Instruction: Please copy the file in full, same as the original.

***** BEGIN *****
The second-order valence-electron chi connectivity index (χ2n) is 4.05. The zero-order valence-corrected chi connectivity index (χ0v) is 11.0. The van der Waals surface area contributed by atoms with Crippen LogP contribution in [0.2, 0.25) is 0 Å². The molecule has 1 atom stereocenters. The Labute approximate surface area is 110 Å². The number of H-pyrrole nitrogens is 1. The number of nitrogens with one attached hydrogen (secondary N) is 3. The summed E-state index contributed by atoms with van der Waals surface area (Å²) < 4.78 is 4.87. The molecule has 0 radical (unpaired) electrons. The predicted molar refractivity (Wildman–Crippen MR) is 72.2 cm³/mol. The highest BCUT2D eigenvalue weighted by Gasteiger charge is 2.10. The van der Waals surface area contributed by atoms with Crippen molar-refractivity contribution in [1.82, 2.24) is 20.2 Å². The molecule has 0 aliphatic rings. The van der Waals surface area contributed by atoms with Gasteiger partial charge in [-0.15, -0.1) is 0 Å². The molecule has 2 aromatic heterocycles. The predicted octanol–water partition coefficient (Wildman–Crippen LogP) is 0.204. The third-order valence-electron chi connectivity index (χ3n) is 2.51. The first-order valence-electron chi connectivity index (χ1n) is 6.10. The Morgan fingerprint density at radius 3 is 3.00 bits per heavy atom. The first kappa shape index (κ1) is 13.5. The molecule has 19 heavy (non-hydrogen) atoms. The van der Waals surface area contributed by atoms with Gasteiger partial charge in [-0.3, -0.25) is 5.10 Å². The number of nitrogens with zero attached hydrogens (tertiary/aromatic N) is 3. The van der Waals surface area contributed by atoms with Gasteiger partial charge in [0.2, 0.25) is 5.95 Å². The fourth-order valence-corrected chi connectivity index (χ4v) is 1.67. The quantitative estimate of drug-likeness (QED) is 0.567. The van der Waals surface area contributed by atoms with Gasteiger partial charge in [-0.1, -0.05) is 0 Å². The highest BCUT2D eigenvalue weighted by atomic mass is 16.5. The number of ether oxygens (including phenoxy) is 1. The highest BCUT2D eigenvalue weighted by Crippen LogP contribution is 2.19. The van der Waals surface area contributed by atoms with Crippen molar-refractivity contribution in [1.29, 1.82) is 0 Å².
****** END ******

The second-order valence-electron chi connectivity index (χ2n) is 4.05. The zero-order valence-corrected chi connectivity index (χ0v) is 11.0. The van der Waals surface area contributed by atoms with Crippen LogP contribution in [0.2, 0.25) is 0 Å². The molecule has 1 atom stereocenters. The Labute approximate surface area is 110 Å². The number of H-pyrrole nitrogens is 1. The number of nitrogens with one attached hydrogen (secondary N) is 3. The summed E-state index contributed by atoms with van der Waals surface area (Å²) < 4.78 is 4.87. The molecule has 0 radical (unpaired) electrons. The predicted molar refractivity (Wildman–Crippen MR) is 72.2 cm³/mol. The highest BCUT2D eigenvalue weighted by Gasteiger charge is 2.10. The van der Waals surface area contributed by atoms with Crippen molar-refractivity contribution in [1.82, 2.24) is 20.2 Å². The molecule has 0 aliphatic rings. The van der Waals surface area contributed by atoms with Gasteiger partial charge in [-0.15, -0.1) is 0 Å². The molecule has 2 aromatic heterocycles. The predicted octanol–water partition coefficient (Wildman–Crippen LogP) is 0.204. The third-order valence-electron chi connectivity index (χ3n) is 2.51. The first-order valence-electron chi connectivity index (χ1n) is 6.10. The Morgan fingerprint density at radius 3 is 3.00 bits per heavy atom. The first kappa shape index (κ1) is 13.5. The molecule has 19 heavy (non-hydrogen) atoms. The van der Waals surface area contributed by atoms with Gasteiger partial charge in [-0.3, -0.25) is 5.10 Å². The number of nitrogens with zero attached hydrogens (tertiary/aromatic N) is 3. The van der Waals surface area contributed by atoms with Gasteiger partial charge in [0.2, 0.25) is 5.95 Å². The fourth-order valence-corrected chi connectivity index (χ4v) is 1.67. The quantitative estimate of drug-likeness (QED) is 0.567. The van der Waals surface area contributed by atoms with Gasteiger partial charge in [-0.1, -0.05) is 0 Å². The highest BCUT2D eigenvalue weighted by atomic mass is 16.5. The number of ether oxygens (including phenoxy) is 1. The highest BCUT2D eigenvalue weighted by Crippen LogP contribution is 2.19. The van der Waals surface area contributed by atoms with Crippen molar-refractivity contribution in [1.29, 1.82) is 0 Å².